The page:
Little Aurora Storm Possible Tonight Aug. 4

The sun’s magnetic field gets “unzipped” when a coronal hole (the dark feature) opens up in its atmosphere, allowing high-speed winds of particles to whoosh into space and breeze over to Earth. This photo was taken in far ultraviolet light late on Aug. 1 when the hole faced our planet. Credit: NASA/SDO

A jumbo-sized coronal hole in the sun’s atmosphere showered the Earth with the high-speed plasma (a soup of electrons and protons) earlier this week. The gift is arriving today and tonight and expected to ignite the northern lights to the tune of a G2 or moderate storm during afternoon hours for the Americas. Tonight’s forecast calls for a minor (G1) storm.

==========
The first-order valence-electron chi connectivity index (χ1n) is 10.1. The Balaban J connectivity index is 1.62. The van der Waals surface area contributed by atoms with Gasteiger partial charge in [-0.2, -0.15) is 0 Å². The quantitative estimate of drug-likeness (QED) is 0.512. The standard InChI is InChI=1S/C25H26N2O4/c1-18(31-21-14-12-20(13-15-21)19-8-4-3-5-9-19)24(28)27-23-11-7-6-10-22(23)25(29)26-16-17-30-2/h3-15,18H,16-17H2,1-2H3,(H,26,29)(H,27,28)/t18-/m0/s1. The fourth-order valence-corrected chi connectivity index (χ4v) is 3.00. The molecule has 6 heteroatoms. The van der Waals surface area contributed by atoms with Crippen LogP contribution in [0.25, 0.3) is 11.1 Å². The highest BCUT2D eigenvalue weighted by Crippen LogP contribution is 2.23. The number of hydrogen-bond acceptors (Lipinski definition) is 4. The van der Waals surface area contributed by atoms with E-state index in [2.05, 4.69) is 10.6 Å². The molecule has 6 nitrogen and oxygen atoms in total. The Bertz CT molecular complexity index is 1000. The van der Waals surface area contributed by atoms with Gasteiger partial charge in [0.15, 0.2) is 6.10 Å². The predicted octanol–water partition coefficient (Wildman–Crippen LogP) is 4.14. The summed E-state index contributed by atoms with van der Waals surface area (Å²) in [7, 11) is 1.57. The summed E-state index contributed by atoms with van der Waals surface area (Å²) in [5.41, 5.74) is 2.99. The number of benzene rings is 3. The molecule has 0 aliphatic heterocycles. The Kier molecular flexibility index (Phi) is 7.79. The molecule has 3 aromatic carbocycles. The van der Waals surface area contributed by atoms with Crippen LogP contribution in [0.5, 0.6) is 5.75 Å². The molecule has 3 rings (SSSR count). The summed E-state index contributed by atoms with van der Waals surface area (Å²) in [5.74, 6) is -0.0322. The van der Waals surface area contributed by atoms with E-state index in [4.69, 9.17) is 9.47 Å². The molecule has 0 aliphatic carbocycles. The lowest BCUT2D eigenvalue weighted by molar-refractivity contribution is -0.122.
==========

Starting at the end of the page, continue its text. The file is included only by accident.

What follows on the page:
The waxing gibbous moon in Sagittarius will brighten up the sky and likely cover up a minor display, but if G2 levels persist, skywatchers in the northern states and southern Canada could see an arc and maybe even a few pillars in the northern sky. Just a reminder while you’re out. The space station will still be making passes this weekend into next week. Click here and find out when it will fly over your location.